1. Describe an early food experience that has influenced the way you think about food and/or cooking. I began my cooking career at my mother's apron strings at the age of six. That was the year I gave up smoking.
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2. What's your least favorite food? Pop Tarts. Or "toaster" anything.
3. What is the best thing you've made so far this year? I collaborated on an LA-style Mexican meal with some of my homies. My friend's wife even brought in her mom to help out. We had to serve about 25 people and we knocked it out of the yard.
4. Describe your most spectacular kitchen disaster. Too ugly to describe in detail. I took on a holiday "guest chef" cooking job I should never have accepted because I hadn't seen the kitchen. It was forty miles away from my own kitchen. All of the kitchen counters were cluttered with things like little electric nodding Santas which the hostess wouldn't allow me to move. And then we had to run around to neighbors to borrow pots because she didn't own any. Let's say I wasn't fully prepared for that.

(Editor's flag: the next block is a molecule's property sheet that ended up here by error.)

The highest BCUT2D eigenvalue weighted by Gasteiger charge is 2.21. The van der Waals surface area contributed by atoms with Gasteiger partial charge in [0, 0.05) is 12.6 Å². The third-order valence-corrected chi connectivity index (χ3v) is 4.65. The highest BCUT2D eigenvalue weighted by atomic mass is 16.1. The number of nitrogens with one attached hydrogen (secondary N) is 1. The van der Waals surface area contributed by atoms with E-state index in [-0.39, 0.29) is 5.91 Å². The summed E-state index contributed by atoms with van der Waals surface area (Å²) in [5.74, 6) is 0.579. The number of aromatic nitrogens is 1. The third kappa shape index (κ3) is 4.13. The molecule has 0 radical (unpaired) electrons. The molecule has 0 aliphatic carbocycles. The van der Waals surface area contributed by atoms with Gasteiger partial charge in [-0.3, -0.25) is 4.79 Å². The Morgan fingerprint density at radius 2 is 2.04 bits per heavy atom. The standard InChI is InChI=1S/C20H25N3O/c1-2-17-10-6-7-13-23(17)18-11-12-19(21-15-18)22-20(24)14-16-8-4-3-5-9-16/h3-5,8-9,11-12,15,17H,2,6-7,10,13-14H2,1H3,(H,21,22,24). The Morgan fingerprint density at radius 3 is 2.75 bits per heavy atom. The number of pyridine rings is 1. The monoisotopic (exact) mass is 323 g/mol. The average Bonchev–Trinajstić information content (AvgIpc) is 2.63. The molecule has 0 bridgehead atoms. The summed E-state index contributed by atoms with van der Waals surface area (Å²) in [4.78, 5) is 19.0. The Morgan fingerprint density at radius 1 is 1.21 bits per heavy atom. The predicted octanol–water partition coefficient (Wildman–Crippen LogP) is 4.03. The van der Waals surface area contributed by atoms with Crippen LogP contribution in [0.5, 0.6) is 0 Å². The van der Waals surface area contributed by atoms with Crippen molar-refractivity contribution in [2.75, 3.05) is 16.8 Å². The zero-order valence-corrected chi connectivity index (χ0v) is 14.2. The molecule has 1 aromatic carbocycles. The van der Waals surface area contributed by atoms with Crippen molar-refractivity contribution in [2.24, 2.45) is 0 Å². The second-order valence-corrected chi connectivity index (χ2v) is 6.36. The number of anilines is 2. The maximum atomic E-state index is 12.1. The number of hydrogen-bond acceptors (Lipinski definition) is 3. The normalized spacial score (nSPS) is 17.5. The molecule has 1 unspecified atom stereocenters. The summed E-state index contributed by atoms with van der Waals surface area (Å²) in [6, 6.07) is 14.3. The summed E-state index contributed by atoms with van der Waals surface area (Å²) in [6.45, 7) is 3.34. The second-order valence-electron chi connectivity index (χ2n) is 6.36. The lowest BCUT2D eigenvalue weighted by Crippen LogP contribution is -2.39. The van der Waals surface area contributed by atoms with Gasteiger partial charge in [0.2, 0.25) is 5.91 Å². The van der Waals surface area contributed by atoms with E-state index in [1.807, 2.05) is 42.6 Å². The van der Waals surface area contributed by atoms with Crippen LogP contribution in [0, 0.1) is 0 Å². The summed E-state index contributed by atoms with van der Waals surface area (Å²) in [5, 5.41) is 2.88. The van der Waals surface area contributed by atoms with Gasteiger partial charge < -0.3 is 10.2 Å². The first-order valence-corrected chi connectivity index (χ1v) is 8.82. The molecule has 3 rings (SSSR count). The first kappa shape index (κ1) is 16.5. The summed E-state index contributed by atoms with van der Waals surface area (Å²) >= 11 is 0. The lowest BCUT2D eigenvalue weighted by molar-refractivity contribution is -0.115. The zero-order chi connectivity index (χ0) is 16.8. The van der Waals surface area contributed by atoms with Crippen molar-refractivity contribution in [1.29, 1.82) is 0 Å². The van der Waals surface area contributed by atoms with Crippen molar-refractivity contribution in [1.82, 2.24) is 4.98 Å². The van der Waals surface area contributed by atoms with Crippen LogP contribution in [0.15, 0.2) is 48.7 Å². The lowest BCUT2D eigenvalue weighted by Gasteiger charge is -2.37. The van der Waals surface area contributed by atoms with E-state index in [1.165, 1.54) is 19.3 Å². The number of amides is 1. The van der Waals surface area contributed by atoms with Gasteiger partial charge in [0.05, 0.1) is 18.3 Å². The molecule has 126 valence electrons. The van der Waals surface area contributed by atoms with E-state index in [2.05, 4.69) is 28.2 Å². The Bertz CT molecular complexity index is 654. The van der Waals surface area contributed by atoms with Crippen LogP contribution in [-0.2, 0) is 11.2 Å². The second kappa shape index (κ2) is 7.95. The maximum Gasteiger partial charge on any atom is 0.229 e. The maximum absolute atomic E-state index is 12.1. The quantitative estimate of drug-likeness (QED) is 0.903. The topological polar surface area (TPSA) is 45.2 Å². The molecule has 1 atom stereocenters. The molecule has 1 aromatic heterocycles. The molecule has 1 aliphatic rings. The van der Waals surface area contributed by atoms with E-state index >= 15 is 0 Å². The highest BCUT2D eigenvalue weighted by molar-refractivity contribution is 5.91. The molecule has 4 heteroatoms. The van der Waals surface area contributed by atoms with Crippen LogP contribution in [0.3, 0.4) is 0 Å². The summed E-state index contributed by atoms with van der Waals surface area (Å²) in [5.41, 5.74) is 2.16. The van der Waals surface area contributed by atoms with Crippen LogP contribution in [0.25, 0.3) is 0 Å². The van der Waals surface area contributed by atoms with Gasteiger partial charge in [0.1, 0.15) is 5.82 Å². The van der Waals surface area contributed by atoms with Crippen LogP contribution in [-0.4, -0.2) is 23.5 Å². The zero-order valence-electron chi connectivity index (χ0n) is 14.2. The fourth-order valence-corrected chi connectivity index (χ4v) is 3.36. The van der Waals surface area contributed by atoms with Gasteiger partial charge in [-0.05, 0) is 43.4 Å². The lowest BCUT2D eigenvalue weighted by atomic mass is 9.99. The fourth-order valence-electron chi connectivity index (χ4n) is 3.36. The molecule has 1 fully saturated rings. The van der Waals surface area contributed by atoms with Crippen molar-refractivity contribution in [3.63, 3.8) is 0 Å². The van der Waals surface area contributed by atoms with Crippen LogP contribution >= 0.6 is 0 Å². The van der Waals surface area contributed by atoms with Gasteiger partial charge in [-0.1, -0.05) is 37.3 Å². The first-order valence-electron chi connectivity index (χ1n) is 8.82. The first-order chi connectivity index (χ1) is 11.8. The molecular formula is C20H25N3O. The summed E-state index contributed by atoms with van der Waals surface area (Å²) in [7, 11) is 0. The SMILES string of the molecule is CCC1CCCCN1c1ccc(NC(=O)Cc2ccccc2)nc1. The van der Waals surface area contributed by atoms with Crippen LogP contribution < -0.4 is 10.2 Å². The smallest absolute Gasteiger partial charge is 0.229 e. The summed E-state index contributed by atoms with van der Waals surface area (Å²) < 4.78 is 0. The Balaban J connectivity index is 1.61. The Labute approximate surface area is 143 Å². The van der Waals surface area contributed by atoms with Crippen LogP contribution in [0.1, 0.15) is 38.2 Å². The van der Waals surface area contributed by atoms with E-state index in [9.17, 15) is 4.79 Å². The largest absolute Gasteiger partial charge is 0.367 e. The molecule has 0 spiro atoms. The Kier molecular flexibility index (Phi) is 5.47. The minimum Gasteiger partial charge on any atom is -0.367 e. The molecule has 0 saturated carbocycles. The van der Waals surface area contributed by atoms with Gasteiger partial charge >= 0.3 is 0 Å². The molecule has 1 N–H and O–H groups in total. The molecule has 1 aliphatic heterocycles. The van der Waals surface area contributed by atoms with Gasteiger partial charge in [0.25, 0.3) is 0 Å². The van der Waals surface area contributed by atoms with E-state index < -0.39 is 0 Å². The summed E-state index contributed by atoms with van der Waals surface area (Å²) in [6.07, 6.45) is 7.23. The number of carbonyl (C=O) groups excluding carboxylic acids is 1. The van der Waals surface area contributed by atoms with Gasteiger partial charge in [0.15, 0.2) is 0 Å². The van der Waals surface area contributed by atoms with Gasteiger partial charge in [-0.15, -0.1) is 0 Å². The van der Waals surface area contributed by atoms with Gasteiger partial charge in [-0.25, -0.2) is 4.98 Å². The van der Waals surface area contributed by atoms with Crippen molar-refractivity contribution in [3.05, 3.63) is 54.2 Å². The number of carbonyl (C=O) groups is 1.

5. What is your idea of comfort food? Korean kalbi with six or seven different banchan. Gangnam Style!
6. Apron or no apron? Yes, apron -- and the long waiter style, not that little bib-like thing.
7. What's your favorite food-related scene in a movie? The opening of the timpano in Big Night.
8. If you could make a show-stopping dinner for one person, living or dead, who would it be? The late Keith Floyd who showed me that you can be a totally funny cook and still be good at what you do. I liked the fact that his theme music was the Stranglers' "Waltzinblack." But I'd also like to add the name of Vincent Schiavelli, actor, Sicilian cook and author of Bruculino, America, who I had the pleasure of spending a little time with some years before his early death.